Gee, we have all these posts as of late, but nothing about Max and his battle. Let me get you up to date.

Max is feeling great. Home chemo is way easier on a kid than IV blasts. But you have to do what works. He’s been having a lot of nausea/vomiting since the Etoposide chemo was added to his daily meds. Of course, we didn’t figure this out for about three weeks. Kids don’t seem to have the capacity to recognize when they feel nauseous all the time. Dr. Roberts prescribed an additional anti-nausea medicine last week and Max seems to be feeling better because of it. He ate a hotdog Friday night and 4 pieces of sourdough at the Fish Market on Sunday (he hasn’t taken any food by mouth in 2-3 weeks).

Thank goodness for his mickey-button or the kid would have wasted away by now. We continue to give him 1500ml of his formula along with 400-600ml of veggie-brew daily. Yesterday his weight was up again to 19.0kgs. 41 pounds. Can I hear a “WOO-HOO!” Alright!

Today is Tuesday and it’s 7:30am - I’m at the hospital right now with Max. He’s in for an MRI. Max loves MRI day. Kooky-kid. I think he enjoys riding on the gurney down the halls and waking up to popsicles, graham crackers and a Disney movie afterward. He had an MIBG bone scan last week. Both are to track the spot on his spine that has remained unchanged over the past 5-6 months. It appeared on last weeks’ MIBG, which I can see while he’s having the scan, that the spot is still unchanged. This is good news – no growth.

Can anything be done to further diminish the spot? It’s bugging us a little that it’s just sitting there seemingly taunting us month after month.

Luckily, Max was on the nifurtimox trial so we have the added benefit of another oncologist – and NB specialist – to review his scans. Dr. Sholler suggested zapping the spot with another round of radiation could very well take him to NED status again (NED = No Evidence of Disease). I spoke with Max’s main oncologist (the extremely helpful, knowledgeable, and patient-with-neurotic-parents-who-email-him-daily Dr. Roberts) who spoke with Max’s radiation-oncologist about the possibility, and it looks like it is definitely doable. We’re now just waiting for an appointment time.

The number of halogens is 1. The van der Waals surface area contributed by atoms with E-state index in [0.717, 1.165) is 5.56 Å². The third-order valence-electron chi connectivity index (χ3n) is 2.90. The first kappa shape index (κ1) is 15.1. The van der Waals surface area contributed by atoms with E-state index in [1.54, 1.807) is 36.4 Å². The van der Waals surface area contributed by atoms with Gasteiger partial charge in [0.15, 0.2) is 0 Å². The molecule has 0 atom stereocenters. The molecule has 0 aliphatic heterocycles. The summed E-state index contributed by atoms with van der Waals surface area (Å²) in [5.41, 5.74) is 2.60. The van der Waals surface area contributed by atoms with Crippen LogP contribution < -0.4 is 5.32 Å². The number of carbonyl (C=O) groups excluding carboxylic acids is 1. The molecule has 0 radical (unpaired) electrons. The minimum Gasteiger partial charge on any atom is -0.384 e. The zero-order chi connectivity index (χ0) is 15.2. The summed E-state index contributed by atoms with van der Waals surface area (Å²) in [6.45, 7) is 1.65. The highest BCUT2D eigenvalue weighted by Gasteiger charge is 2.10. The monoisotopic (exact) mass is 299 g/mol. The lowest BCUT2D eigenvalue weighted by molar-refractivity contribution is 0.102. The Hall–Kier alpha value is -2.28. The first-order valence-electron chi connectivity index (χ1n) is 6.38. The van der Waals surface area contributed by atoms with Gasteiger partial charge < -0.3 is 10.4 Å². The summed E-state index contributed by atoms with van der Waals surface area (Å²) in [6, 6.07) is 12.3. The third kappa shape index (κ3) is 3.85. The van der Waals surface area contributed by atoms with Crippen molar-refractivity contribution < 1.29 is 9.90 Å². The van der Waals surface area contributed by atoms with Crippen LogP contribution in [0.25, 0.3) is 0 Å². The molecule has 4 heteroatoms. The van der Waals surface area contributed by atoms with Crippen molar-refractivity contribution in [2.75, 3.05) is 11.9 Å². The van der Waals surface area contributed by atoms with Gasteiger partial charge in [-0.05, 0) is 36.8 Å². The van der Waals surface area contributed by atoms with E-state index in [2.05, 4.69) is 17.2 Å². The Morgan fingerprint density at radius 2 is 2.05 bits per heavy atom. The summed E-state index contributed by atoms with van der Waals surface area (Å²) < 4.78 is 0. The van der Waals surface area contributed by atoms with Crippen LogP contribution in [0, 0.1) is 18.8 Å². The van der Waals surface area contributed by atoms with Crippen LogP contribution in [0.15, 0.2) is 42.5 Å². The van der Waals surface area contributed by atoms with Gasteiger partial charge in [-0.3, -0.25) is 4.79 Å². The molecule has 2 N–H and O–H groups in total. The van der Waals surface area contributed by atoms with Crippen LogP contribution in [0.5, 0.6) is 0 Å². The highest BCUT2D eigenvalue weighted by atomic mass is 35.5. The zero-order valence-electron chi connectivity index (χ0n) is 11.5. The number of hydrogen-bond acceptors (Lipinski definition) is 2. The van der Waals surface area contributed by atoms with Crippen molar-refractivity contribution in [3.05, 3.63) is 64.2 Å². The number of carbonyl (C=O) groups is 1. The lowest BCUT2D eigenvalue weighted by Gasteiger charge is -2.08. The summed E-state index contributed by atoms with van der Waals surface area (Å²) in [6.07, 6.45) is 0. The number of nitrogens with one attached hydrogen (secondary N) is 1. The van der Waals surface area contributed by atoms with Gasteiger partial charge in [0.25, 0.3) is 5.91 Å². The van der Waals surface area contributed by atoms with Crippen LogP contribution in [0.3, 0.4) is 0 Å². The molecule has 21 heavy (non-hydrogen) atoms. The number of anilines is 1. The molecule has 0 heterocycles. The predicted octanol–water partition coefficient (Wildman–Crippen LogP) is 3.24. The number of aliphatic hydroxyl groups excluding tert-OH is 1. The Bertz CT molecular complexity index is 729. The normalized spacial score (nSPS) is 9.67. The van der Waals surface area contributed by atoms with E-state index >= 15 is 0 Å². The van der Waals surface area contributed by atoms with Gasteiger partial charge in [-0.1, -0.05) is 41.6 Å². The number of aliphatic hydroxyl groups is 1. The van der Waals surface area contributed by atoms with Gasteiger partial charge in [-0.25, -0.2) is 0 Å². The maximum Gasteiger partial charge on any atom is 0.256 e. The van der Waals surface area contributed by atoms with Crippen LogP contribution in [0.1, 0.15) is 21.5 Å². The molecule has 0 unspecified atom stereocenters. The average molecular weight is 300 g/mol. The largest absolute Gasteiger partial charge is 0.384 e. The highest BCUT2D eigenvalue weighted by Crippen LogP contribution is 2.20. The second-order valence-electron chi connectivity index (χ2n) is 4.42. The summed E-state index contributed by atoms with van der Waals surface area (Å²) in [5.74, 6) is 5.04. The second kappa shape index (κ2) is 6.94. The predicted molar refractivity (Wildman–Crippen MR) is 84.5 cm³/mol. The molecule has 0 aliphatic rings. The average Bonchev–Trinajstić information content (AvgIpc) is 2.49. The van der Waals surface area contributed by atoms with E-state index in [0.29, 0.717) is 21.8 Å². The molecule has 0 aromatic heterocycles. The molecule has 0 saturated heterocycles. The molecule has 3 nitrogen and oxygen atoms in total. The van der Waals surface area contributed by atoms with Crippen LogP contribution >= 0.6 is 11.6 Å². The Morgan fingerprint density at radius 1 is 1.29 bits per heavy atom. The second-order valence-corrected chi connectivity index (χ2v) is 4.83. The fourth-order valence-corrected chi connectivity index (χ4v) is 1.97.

So, yeah, NED. What awesome news. We’re saying prayers, crossing our fingers and toes, wishing on stars, shaking chicken feet over Max while he sleeps… looking for good vibes!


Wear Your Care Update 3

This morning closed Mrs. Sturt's Wear Your Care Fundraiser for Max and the Magic Water Project (this doesn't mean you still can't get a band!). I betcha wanna know how many bracelets were sold and how much money was raised... Before I tell you, let me share some other gems with you:

  • There was an all school assembly to celebrate the caring attitude demonstrated by all the students at Solana Highlands - not just for this incredible fundraiser but for the caring they showed each other all month long.

  • Most of the kids and parents were wearing orange, as well as their Live Life to the Max! bands.